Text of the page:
Chores for Children

Rebecca Harris, Early Education Writer   •   September 19, 2018

Motivating children to help around the house can be a challenge. Whether it's doing the dishes or pulling weeds in the yard, it can be tough to get them to participate. However, there are great benefits to involving them in chores.  Accomplishing tasks, even around the house, can make children more attuned to helping others, build their self-confidence, and help them develop key life skills.

Research has shown that children who participate in chores from a young age become more independent adults. Chores are a simple way to transition your child into taking on responsibilities. Household tasks also build a child's confidence in accomplishing goals and challenges. Directing children to consistently do things like picking up their toys, cleaning their plate after dinner, and taking out the trash creates positive habits for the future. It's incredible how many people go to college or move away from their parents for the first time and don't know how to do their own laundry! Making sure children learn basic skills from a young age benefits them exponentially.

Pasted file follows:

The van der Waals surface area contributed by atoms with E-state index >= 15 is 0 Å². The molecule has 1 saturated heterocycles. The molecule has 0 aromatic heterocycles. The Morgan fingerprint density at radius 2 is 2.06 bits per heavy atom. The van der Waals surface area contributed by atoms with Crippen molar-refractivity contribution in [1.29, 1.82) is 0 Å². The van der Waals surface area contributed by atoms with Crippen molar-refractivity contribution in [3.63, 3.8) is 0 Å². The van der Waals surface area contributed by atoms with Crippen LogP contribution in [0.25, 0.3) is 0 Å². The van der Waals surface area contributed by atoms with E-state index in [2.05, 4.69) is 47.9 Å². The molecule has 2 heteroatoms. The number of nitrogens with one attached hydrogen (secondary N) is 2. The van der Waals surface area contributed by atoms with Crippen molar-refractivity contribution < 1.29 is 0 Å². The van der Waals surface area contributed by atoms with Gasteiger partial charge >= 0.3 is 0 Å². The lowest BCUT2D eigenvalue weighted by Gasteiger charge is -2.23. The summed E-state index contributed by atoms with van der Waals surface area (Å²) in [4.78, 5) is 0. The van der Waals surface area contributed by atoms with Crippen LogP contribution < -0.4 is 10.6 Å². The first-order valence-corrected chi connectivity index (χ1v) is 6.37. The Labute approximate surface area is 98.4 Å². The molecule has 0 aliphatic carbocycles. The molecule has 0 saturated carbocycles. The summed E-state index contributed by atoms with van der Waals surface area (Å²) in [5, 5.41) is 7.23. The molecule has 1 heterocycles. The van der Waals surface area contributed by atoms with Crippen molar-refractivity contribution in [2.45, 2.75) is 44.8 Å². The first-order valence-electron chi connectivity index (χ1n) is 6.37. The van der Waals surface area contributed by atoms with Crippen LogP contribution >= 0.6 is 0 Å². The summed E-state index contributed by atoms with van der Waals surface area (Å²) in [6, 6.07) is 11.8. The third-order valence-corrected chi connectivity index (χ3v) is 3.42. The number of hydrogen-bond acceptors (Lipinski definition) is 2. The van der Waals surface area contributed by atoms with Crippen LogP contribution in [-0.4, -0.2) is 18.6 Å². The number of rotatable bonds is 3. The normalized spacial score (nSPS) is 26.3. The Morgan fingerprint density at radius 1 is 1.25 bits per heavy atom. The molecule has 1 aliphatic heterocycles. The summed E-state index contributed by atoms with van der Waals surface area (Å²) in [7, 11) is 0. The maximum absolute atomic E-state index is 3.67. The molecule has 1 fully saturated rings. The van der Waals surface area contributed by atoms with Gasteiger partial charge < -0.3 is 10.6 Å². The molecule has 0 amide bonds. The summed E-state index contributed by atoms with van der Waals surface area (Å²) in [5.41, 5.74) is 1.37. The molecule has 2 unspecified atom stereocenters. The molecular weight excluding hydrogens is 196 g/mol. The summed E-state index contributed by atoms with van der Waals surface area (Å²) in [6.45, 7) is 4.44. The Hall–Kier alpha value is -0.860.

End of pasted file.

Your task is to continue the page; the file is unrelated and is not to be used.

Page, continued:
A common misconception is that some children are too young to help around the house. Preschool-aged children can get started with chores by doing things like picking up their toys, collecting their dirty clothes, or wiping down a table with soapy water. Make chores fun by creating a game. Give everyone a bucket or bin and see who can pick up the most toys by the end of your favorite song. Things like picture charts and sticker rewards can also be great incentives for accomplishing the not-so-fun chores.

The older your children get, the more involved they should be around the house. As they get older, make sure to set expectations of what and how things should be done. This way, there is no confusion, and everyone is on the same page.  Going step by step through sorting, washing, folding and putting away laundry builds knowledge and confidence.

With all the benefits that children get from doing chores, we can't forget the benefits for parents as well. Chores allow them to give back for all that parents provide for them. Through chores, they become part of the team and an active contributor to the family. Additionally, all of the things your children are doing are fewer things that parents have to worry about at the end of the day. More self-sufficient children make for less stress for parents in the long run. As much of a hassle as it can be to get children started doing chores, the positive impact for both you and your child make it worth all the while.